Check out Gudnadottir's acceptance speech:

Moricz was banned from speaking up about LGBTQ topics. He found a brilliant workaround.

Senior class president Zander Moricz was given a fair warning: If he used his graduation speech to criticize the “Don’t Say Gay” law, then his microphone would be shut off immediately.

Moricz had been receiving a lot of attention for his LGBTQ activism prior to the ceremony. Moricz, an openly gay student at Pine View School for the Gifted in Florida, also organized student walkouts in protest and is the youngest public plaintiff in the state suing over the law formally known as the Parental Rights in Education law, which prohibits the discussion of sexual orientation or gender identity in grades K-3.

Though well beyond third grade, Moricz nevertheless was also banned from speaking up about the law, gender or sexuality. The 18-year-old tweeted, “I am the first openly-gay Class President in my school’s history–this censorship seems to show that they want me to be the last.”

However, during his speech, Moricz still delivered a powerful message about identity. Even if he did have to use a clever metaphor to do it.

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Matthew McConaughey in 2019.

Oscar-winning actor Matthew McConaughey made a heartfelt plea for Americans to “do better” on Tuesday after a gunman murdered 19 children and 2 adults at Robb Elementary School in his hometown of Uvalde, Texas.

Uvalde is a small town of about 16,000 residents approximately 85 miles west of San Antonio. The actor grew up in Uvalde until he was 11 years old when his family moved to Longview, 430 miles away.

The suspected murderer, 18-year-old Salvador Ramos, was killed by law enforcement at the scene of the crime. Before the rampage, Ramos allegedly shot his grandmother after a disagreement.

“As you all are aware there was another mass shooting today, this time in my home town of Uvalde, Texas,” McConaughey wrote in a statement shared on Twitter. “Once again, we have tragically proven that we are failing to be responsible for the rights our freedoms grant us.”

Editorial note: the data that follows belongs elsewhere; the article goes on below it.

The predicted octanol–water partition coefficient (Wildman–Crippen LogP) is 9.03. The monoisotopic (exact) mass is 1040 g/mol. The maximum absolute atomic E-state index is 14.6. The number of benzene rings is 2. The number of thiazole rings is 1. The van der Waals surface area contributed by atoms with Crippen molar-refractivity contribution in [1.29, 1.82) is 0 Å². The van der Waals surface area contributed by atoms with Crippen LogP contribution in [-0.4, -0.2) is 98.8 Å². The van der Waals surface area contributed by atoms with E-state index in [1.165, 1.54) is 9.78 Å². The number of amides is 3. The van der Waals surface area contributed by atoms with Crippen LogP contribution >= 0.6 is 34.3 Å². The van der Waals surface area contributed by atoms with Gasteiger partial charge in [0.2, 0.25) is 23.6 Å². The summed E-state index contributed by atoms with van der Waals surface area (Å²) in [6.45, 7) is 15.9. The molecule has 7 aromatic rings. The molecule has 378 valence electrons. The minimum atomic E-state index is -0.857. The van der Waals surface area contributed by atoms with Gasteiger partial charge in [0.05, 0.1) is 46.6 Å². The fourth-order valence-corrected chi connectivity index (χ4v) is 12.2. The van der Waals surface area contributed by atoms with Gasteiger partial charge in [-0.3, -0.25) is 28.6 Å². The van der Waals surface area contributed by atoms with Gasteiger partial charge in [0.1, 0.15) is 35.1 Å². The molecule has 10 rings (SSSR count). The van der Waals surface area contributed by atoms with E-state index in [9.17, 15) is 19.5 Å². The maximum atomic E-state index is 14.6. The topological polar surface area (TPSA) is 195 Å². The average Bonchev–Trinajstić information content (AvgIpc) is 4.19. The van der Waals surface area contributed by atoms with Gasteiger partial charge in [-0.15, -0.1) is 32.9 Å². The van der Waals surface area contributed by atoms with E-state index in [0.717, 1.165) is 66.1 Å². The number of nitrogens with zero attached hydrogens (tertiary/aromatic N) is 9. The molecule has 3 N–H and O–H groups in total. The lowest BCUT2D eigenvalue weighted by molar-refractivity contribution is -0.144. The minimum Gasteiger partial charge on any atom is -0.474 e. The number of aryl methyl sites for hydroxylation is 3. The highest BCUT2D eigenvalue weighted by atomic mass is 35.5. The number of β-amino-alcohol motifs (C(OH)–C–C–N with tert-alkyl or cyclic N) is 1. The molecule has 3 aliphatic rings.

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Meet Eva, the hero dog who risked her life saving her owner from a mountain lion

Wilson had been walking down a path with Eva when a mountain lion suddenly appeared.

Photo by Didssph on Unsplash

A sweet face and fierce loyalty: Belgian Malinois defends owner.

The Belgian Malinois is a special breed of dog. It's highly intelligent, extremely athletic and needs a ton of interaction. While these attributes make the Belgian Malinois the perfect dog for police and military work, they can be a bit of a handful as a typical pet.

As Belgian Malinois owner Erin Wilson jokingly told NPR, they’re basically "a German shepherd on steroids or crack or cocaine.”

It was her Malinois Eva’s natural drive, however, that ended up saving Wilson’s life.

According to a news release from the California Department of Fish and Wildlife, Wilson had been walking down a path with Eva slightly ahead of her when a mountain lion suddenly appeared and swiped Wilson across the left shoulder. She quickly yelled Eva’s name and the dog’s instincts kicked in immediately. Eva rushed in to defend her owner.

It wasn’t long, though, before the mountain lion won the upper hand, much to Wilson’s horror.

She told TODAY, “They fought for a couple seconds, and then I heard her start crying. That’s when the cat latched on to her skull.”